Our today’s guest is Cooler Master Hyper 612S (RR-H612-13FK-R1) CPU cooler. Users are surely familiar with Cooler Master’s Hyper series by now, as it can be found both in mid-range and high-end segments.
The company launched its Hyper 6 back in 2004, and followed it up with Hyper 6+ in 2005; Hyper Z600 in 2008 and Hyper 612S/ Hyper 612PWM in July 2011.
When it comes to cooling, size definitely matters and it is set to stay that way. However, almost all high end CPU coolers have hit maximum allowed sizes (maximum size for high-end CPU coolers is limited by case sizes), which means that companies had to resort to intelligent designs in order to fend off the competition.
The Hyper 612S seems like a classic big tower case at a glance – it has an aluminum heatsink and six heatpipes. However, you’ll notice that Hyper 612S’ heatpipes are placed horizontally and not vertically, the latter being more common. There’s also an additional heatsink placed directly on the base of the cooler, whereas the heatsinks aluminum plates are slightly more apart in order to maximize performance with low rpm fans.
Standard Hyper 612S comes with only one fan, but it will take two. Suggested retail pricing for Hyper 612S coolers stands at €40.
The Hyper 612S works with Intel and AMD sockets (see specs) and all the necessary mounting material is provided in the packaging. Inside you’ll also find an adapter cable, which will decrease fan speed from standard 1300 rpm to 900 rpm.
Without the fan and mounting mechanism, the Hyper 612S weighs in at 806 grams, which is about average for a high-end CPU air cooler. Heatsink is 163mm tall, meaning that you should check whether it will fit in your case. The heatsink is 136mm wide, and 100mm thick (measured without the fan).
The fan (A12025-13CB-3BN-F1, DC12V, 0.16A) comes strapped on the cooler, as the picture above shows. Its speed is fixed at 1300 rpm (+-10%) or 900 rpm if you opt on the quiet mode.
Those who like to hold reigns when it comes to controlling fan speed, or wish to leave it to the chipset, Cooler Master has an identical version but with PWM fan dubbed the Hyper 612PWM. PWM fan goes from 600 rpm to 2000 rpm, depending on the need.
Heatpipe placement is a bit out of the ordinary. Namely, Cooler Master placed them horizontally, instead of the more popular vertical placement.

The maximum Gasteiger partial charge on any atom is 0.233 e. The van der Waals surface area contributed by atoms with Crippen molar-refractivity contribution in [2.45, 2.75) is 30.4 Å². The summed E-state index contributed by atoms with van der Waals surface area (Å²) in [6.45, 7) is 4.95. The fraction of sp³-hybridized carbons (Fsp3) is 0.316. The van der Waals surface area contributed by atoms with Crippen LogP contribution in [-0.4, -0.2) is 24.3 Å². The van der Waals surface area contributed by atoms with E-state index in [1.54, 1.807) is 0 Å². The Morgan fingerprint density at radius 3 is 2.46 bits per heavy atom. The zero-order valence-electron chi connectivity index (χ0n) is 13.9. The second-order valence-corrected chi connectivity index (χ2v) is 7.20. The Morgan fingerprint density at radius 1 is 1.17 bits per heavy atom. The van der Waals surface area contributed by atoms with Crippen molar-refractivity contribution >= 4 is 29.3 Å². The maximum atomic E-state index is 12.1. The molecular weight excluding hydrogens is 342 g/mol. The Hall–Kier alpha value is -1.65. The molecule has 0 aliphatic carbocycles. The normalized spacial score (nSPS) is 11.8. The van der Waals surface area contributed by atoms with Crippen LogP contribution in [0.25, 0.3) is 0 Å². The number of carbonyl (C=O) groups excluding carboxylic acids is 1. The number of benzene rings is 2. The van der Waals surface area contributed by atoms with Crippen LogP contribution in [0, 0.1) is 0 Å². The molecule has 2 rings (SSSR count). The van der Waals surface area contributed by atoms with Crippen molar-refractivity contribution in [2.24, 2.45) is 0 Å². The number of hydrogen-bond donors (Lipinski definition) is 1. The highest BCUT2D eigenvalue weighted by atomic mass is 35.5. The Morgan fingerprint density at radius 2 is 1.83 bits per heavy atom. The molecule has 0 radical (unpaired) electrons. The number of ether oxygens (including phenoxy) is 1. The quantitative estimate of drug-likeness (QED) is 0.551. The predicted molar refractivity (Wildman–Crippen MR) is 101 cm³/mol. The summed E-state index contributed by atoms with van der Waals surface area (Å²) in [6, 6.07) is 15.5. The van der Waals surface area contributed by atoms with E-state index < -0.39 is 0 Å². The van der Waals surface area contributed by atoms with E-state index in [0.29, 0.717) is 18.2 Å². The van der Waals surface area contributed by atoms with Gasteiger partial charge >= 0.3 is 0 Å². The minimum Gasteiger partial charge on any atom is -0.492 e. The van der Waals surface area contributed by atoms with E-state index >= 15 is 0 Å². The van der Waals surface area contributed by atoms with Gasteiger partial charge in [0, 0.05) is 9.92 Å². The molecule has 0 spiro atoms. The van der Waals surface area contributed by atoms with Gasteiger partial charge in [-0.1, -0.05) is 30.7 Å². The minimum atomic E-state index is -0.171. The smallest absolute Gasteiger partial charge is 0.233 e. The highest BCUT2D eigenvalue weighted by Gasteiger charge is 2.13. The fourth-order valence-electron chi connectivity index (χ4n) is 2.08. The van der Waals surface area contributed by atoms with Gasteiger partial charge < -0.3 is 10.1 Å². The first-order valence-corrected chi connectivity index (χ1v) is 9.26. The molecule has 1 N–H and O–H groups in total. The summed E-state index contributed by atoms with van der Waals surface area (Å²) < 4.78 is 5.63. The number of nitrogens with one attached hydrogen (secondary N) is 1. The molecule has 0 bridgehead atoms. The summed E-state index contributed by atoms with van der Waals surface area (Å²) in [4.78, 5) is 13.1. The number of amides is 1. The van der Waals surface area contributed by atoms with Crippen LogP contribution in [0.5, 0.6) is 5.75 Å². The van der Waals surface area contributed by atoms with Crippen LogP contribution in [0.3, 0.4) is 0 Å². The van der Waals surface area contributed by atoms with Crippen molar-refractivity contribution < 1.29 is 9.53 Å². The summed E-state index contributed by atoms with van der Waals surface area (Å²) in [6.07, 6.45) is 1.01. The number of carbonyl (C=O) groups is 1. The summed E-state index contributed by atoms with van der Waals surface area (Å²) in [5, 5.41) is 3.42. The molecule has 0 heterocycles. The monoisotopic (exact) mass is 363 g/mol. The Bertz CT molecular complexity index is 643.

The fan is fixed to the plastic bracket with screws (picture below), where the bracket can be easily removed and mounted again. Users also get another bracket for an optional fan, as well as grommets, which should help with suppressing vibration noise.
Cooler Master made sure to use every inch of free space to increase dissipation surface, which is why they used a smaller heatsink between the large one and the base of the cooler.
The large heatsink is pretty massive and wide, which is why the aluminum fins are spaced apart somewhat more than usual (2.4mm). This is especially important when the fan is set to run at 900 rpm or when users opt on semi-passive operation.
In order to prevent heat building up in the central part of the cooler, there are a few ventilation channels starting on the bottom and going towards the top. You won’t see the channels until you remove the two topmost aluminum fins.
Mounting the Hyper 612S is made easy with the new mounting system, which comprises from only a few parts. The hardest part of mounting the cooler was removing the glue that was left after taking the protective plastic off.
We tested the Hyper 612S on EVGA’s FTW3 motherboard in Corsair Obsidian 800D case, which has three 900 rpm fans. Room temperature was at 22°C. We measured temperatures at Core i7 930’s reference clocks (2.9GHz) and after overclocking to 3.6GHz.
We first tested with the reference fan and then added another one (Thermalright TR-TY-14cm 1300 rpm).
Cooler Master’s Hyper 612s is the most affordable cooler in the table, but it still holds its on quite nicely. The test results were made with the fan running at 1300rpm.
Hyper 612S comes with one fan (A12025-13CB-3BN-F1, DC12V, 0.16A), which was supposed to be quiet during operation. While the fan rpm can be decreased from 1300 rpm to 900 rpm with the adapter, we heard a quite unpleasant buzzing noise coming from the fan’s motor. As far as airflow noise goes, the fan is among the quieter we’ve tested thus far. In fact, when running at 900rpm, you won’t hear it, which is more than we can say for the buzzing sound.
Cooler Master Hyper 612S will be available at €39.90, VAT included. The price says it’s an upper mid-range part, although it has proven that it does quite well when compared to some high-end offerings.
The only downside, if there is any, is the noise fan motor, which doesn’t quite fit into the image of a quiet Hyper 612S. Despite being touted as super low noise, the fan buzzing should be addressed before strapping a product with such name. Cooler Master said that it opted against PWM fans because they’re noisy, so we can’t understand why the problem remained. As far as airflow noise goes, the fan is one of the quieter we’ve tested thus far. Once the rpm drops to 900, the fan is almost inaudible, bar the buzzing sound.
Cooler Master did a good job with Hyper 612S’ heatsink, which will love low rpm fans. The heatsink is massive and the distance between aluminum fins is 2.4mm. This means that the cooler will run great with quality airflow inside the case, so semi-passive operation is possible. You should make sure that it will fit in your case, since it is 163mm tall, but if it can – then the Hyper 612S should make your shopping list and will definitely serve you well.